We deal elsewhere with the rest of the debate and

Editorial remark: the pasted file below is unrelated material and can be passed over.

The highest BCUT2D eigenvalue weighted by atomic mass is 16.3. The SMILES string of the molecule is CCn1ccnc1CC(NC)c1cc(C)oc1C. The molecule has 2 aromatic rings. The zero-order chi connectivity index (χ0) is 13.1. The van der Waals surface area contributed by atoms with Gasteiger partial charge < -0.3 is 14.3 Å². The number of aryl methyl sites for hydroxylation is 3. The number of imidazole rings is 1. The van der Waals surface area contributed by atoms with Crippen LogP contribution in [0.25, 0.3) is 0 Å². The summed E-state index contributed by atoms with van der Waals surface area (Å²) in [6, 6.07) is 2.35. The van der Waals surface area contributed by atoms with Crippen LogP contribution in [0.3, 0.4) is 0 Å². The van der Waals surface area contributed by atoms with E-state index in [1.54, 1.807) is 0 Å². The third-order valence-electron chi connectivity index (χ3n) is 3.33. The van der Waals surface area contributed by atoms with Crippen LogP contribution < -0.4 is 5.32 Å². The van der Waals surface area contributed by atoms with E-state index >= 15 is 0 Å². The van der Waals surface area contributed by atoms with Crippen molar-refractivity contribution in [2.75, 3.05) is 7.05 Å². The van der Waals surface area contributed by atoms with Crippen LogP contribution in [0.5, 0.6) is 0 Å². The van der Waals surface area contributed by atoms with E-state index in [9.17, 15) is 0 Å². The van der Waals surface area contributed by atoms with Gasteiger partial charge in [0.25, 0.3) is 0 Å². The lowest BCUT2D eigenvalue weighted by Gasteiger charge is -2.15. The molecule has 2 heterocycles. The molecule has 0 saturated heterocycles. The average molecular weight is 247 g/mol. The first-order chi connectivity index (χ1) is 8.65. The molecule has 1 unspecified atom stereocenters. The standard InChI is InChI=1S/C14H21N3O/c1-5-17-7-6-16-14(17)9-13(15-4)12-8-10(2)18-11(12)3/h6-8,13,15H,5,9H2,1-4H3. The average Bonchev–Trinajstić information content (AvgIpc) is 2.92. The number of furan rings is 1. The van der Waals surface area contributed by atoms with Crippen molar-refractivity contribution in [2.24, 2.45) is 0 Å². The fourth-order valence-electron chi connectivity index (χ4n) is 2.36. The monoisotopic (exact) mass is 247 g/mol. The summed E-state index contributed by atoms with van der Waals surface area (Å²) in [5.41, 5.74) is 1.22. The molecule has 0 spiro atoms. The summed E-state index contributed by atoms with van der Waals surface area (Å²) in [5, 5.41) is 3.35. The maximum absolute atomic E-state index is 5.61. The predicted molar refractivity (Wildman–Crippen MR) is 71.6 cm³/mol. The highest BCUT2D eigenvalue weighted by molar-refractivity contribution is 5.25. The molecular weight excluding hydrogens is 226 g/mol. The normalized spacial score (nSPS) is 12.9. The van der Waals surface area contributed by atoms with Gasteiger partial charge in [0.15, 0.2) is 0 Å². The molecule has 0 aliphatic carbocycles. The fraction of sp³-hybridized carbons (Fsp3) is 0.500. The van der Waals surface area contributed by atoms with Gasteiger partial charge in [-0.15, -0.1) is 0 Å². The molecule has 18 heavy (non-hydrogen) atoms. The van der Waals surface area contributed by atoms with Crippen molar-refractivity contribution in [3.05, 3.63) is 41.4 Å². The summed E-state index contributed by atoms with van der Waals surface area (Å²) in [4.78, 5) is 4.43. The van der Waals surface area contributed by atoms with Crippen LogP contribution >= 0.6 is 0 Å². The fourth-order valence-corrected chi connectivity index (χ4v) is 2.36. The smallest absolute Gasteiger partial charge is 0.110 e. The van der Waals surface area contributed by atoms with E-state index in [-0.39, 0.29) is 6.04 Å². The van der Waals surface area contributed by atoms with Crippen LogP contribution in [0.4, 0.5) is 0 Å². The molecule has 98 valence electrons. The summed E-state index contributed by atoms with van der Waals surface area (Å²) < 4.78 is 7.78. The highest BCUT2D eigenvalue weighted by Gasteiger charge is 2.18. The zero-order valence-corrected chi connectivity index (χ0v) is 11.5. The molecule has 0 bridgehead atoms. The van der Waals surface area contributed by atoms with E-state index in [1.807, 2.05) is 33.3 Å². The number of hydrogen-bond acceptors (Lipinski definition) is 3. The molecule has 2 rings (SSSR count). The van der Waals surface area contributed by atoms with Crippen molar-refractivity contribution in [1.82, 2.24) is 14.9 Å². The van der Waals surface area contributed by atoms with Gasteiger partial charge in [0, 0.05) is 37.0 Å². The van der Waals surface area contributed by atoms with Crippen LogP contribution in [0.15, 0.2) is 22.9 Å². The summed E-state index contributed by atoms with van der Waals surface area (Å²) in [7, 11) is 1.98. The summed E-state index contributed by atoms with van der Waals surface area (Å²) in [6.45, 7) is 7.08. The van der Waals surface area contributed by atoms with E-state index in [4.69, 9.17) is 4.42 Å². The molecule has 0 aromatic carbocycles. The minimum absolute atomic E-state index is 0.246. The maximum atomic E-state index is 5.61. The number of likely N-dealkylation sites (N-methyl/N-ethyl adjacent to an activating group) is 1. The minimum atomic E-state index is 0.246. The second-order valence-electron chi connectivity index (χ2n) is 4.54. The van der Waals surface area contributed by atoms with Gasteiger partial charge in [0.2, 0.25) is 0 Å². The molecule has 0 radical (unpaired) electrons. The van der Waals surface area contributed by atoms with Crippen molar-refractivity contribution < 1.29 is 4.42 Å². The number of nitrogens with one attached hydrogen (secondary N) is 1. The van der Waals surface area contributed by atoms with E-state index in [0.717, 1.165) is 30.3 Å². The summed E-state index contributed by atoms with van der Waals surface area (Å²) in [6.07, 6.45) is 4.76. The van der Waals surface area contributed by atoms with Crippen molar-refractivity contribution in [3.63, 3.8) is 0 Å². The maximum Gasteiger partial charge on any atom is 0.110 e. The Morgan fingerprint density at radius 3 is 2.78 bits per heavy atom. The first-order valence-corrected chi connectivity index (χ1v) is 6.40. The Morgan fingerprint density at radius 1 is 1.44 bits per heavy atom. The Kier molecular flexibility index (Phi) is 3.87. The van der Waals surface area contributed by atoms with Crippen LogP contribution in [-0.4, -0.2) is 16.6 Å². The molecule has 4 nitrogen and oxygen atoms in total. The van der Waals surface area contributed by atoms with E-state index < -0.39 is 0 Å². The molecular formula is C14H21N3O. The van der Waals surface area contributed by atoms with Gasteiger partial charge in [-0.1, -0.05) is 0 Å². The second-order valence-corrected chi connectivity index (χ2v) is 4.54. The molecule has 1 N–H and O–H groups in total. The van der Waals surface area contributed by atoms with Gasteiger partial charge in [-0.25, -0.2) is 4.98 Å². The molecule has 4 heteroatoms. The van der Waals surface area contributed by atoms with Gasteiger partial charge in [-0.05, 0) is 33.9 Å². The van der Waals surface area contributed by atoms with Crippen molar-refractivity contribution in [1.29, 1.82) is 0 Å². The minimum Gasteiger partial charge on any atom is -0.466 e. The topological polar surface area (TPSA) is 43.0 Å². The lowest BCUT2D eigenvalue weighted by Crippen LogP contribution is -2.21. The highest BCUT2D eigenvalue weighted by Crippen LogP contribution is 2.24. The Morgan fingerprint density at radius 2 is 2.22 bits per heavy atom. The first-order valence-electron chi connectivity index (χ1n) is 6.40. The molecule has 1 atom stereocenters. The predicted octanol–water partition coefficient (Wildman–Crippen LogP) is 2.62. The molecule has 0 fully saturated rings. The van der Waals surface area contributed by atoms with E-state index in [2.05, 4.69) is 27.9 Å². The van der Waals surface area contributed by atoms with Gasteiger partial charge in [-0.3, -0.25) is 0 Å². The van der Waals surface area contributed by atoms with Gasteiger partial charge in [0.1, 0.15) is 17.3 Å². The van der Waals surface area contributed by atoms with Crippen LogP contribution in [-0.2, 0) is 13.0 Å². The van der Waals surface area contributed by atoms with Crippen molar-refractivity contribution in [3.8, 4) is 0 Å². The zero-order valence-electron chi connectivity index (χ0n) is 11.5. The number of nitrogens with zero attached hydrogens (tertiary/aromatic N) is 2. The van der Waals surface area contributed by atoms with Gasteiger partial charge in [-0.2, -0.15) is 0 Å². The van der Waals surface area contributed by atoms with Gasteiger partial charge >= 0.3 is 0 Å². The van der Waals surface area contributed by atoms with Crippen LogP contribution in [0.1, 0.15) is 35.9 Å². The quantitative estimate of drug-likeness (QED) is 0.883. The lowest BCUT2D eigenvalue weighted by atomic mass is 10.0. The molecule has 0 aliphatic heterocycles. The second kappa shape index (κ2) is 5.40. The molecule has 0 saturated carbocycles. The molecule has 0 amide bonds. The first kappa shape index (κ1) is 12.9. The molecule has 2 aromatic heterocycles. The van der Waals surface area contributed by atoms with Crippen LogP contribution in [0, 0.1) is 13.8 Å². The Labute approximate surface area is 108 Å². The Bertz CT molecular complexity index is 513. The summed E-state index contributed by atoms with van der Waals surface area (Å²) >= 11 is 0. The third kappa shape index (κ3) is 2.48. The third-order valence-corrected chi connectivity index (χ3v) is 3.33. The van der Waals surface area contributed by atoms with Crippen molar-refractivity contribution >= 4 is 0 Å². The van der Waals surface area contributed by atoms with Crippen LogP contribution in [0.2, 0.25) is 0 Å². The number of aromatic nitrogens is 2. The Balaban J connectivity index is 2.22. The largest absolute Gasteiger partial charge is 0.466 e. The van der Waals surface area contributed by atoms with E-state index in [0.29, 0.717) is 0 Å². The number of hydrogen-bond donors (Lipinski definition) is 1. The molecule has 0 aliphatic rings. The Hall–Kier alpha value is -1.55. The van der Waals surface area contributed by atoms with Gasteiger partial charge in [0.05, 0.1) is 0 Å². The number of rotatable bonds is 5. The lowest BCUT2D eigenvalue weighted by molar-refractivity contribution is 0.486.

with the agitation against the Bill, but we may say here that we hold that the best way in which the House of Lords can deal with the intolerable situation created by the Government is to add a Referendum clause to the Bill and leave acceptance or rejec- tion of the Bill to the electors themselves. Whether they will take our advice we do not know, but in any case we are delighted to find so powerful an ally as the Times. In its leader of Thursday the Times specifically endorsed the Spectator proposal. In some quarters it has been suggested as an alternative that the House of Lords should reject the Bill absolutely. Although those who argue thus seem to have forgotten that the House of Lords has no longer the power of rejecting Bills but solely of delaying their coming into operation, let us say at once that if we cannot have a Referendum clause we are in favour of delaying action. If the Lords refuse to pass the Bill in the present Session all they will be doing, as all they have a right to do, is to insist that the final and irrevocable step in enactment shall not be taken till the country has had more time to consider the Bill. If the House of Commons will not discuss the Bill at any rate the country can.